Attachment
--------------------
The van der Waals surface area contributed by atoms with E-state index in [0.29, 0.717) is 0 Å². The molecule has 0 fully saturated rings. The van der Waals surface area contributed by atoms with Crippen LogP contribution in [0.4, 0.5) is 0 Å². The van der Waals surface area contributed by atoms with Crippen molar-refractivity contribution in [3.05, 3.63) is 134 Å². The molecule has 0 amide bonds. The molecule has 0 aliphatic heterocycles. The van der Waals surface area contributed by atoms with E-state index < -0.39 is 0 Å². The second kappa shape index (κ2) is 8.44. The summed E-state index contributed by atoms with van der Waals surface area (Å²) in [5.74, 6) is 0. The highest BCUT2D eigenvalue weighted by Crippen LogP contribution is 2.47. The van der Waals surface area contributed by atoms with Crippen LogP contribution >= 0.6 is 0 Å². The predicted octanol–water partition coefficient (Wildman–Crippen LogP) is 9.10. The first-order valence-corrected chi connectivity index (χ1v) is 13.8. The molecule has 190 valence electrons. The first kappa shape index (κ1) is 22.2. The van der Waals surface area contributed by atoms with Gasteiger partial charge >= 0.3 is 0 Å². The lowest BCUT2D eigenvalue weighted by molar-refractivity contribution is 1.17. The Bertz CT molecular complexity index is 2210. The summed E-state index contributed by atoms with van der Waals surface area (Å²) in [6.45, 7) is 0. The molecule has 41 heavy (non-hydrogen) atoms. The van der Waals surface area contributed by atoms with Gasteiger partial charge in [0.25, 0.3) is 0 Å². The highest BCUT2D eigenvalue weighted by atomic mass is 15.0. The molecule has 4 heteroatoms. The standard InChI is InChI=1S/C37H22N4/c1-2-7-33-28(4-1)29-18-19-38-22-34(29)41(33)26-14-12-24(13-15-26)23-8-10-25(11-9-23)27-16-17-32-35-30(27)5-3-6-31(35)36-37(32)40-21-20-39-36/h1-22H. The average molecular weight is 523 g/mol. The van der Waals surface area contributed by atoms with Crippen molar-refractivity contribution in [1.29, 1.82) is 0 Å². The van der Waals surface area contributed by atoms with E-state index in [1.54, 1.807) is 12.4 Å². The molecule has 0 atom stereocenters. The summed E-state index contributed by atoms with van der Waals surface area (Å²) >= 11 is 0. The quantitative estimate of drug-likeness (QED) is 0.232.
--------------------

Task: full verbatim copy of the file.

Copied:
The van der Waals surface area contributed by atoms with E-state index in [0.29, 0.717) is 0 Å². The molecule has 0 fully saturated rings. The van der Waals surface area contributed by atoms with Crippen LogP contribution in [0.4, 0.5) is 0 Å². The van der Waals surface area contributed by atoms with Crippen molar-refractivity contribution in [3.05, 3.63) is 134 Å². The molecule has 0 amide bonds. The molecule has 0 aliphatic heterocycles. The van der Waals surface area contributed by atoms with E-state index < -0.39 is 0 Å². The second kappa shape index (κ2) is 8.44. The summed E-state index contributed by atoms with van der Waals surface area (Å²) in [5.74, 6) is 0. The highest BCUT2D eigenvalue weighted by Crippen LogP contribution is 2.47. The van der Waals surface area contributed by atoms with Crippen LogP contribution >= 0.6 is 0 Å². The predicted octanol–water partition coefficient (Wildman–Crippen LogP) is 9.10. The first-order valence-corrected chi connectivity index (χ1v) is 13.8. The molecule has 190 valence electrons. The first kappa shape index (κ1) is 22.2. The van der Waals surface area contributed by atoms with Gasteiger partial charge >= 0.3 is 0 Å². The lowest BCUT2D eigenvalue weighted by molar-refractivity contribution is 1.17. The Bertz CT molecular complexity index is 2210. The summed E-state index contributed by atoms with van der Waals surface area (Å²) in [6.45, 7) is 0. The molecule has 41 heavy (non-hydrogen) atoms. The van der Waals surface area contributed by atoms with Gasteiger partial charge in [0.25, 0.3) is 0 Å². The highest BCUT2D eigenvalue weighted by atomic mass is 15.0. The molecule has 4 heteroatoms. The standard InChI is InChI=1S/C37H22N4/c1-2-7-33-28(4-1)29-18-19-38-22-34(29)41(33)26-14-12-24(13-15-26)23-8-10-25(11-9-23)27-16-17-32-35-30(27)5-3-6-31(35)36-37(32)40-21-20-39-36/h1-22H. The average molecular weight is 523 g/mol. The van der Waals surface area contributed by atoms with Crippen molar-refractivity contribution in [1.29, 1.82) is 0 Å². The van der Waals surface area contributed by atoms with E-state index in [1.54, 1.807) is 12.4 Å². The molecule has 0 atom stereocenters. The summed E-state index contributed by atoms with van der Waals surface area (Å²) >= 11 is 0. The quantitative estimate of drug-likeness (QED) is 0.232.